With work arrangements shifting and talent shortages, the implementation of a 4-day work week comes into the conversation. But how is it going to work? IT expert Gary Beach says divide your employees into groups.
The implementation of a four-day on-site workweek with three-day weekends for all employees is an enticing way for companies to keep their employees, relieve mental stress on workers, improve productivity, and achieve financial success. It is a win-win scenario that also keeps CEOs pleased because office space is being utilized.
Divide into groups
Beach suggests that organizations could divide their employees into two groups: A company with 100 employees, for example, would assign 50 workers into Group A and 50 into Group B.
Employees in Group A would be required to work on-site on Mondays, Tuesdays, Wednesdays, and Thursdays, for a 32-hour workweek. This would appease executives who want employees to report back in the office. These employees would then enjoy three-day weekends on Fridays, Saturdays, and Sundays.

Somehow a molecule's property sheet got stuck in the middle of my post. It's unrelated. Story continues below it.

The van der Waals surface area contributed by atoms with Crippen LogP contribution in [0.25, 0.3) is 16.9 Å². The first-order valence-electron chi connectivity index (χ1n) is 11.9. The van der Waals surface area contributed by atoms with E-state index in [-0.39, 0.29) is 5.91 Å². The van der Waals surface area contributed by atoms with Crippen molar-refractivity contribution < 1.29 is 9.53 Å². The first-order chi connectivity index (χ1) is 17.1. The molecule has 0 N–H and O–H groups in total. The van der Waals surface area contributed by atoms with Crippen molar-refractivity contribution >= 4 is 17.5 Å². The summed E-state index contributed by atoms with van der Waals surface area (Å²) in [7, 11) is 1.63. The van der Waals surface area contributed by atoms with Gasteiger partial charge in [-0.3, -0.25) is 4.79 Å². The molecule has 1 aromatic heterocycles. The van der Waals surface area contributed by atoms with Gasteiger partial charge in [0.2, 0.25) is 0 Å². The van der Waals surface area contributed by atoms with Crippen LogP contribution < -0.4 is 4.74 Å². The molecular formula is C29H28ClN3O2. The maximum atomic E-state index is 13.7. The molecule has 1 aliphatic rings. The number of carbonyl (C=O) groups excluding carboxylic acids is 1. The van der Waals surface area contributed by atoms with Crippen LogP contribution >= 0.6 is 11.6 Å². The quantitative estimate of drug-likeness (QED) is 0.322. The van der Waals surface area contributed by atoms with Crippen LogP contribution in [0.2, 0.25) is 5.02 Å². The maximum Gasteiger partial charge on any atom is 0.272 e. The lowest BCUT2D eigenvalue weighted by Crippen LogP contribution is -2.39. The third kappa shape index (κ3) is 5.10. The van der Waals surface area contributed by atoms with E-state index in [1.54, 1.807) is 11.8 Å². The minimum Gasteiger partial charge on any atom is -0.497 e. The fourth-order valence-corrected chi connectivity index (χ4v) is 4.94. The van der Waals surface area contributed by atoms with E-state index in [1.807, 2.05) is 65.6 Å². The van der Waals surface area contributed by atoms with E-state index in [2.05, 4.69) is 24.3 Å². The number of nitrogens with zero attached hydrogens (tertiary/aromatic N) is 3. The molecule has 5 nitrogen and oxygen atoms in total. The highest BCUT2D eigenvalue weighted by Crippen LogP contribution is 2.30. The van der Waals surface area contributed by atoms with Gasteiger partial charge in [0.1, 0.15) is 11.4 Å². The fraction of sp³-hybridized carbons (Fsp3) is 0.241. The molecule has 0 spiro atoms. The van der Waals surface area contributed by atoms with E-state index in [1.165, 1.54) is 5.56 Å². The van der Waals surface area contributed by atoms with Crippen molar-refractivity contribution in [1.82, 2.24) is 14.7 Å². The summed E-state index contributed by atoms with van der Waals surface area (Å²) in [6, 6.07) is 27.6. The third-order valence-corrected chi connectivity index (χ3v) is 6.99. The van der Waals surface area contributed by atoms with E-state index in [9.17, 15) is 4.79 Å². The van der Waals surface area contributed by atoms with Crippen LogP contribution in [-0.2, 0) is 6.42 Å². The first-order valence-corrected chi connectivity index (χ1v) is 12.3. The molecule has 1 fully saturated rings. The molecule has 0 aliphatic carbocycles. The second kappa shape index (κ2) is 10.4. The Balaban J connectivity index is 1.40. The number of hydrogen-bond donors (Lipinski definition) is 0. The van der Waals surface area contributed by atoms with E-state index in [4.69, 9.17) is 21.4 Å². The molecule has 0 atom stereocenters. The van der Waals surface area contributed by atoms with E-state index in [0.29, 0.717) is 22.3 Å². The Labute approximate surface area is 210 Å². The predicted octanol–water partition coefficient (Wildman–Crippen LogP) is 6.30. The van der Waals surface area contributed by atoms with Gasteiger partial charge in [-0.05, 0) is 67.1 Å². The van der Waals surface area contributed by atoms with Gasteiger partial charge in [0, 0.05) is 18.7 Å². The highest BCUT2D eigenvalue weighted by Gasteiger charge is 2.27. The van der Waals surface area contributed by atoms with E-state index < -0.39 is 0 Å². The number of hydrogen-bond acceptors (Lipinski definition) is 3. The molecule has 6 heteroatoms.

Group B employees would work on-site on Tuesdays, Wednesdays, Thursdays, and Fridays. Their three-day weekend would span Saturdays, Sundays, and Mondays.
In this arrangement, 100 percent of the company’s workforce would be on-site on Tuesdays, Wednesdays, and Thursdays, and 50 percent would be in the office on Mondays and Fridays.
This arrangement might actually work. According to World Economic Forum (WEF) co-founder Dr. Klaus Schwab “talentism is the new capitalism.” Meanwhile, chairman of London-based NatWest Group Howard Davies noted that “the days of staff putting in five long days in the office are gone.”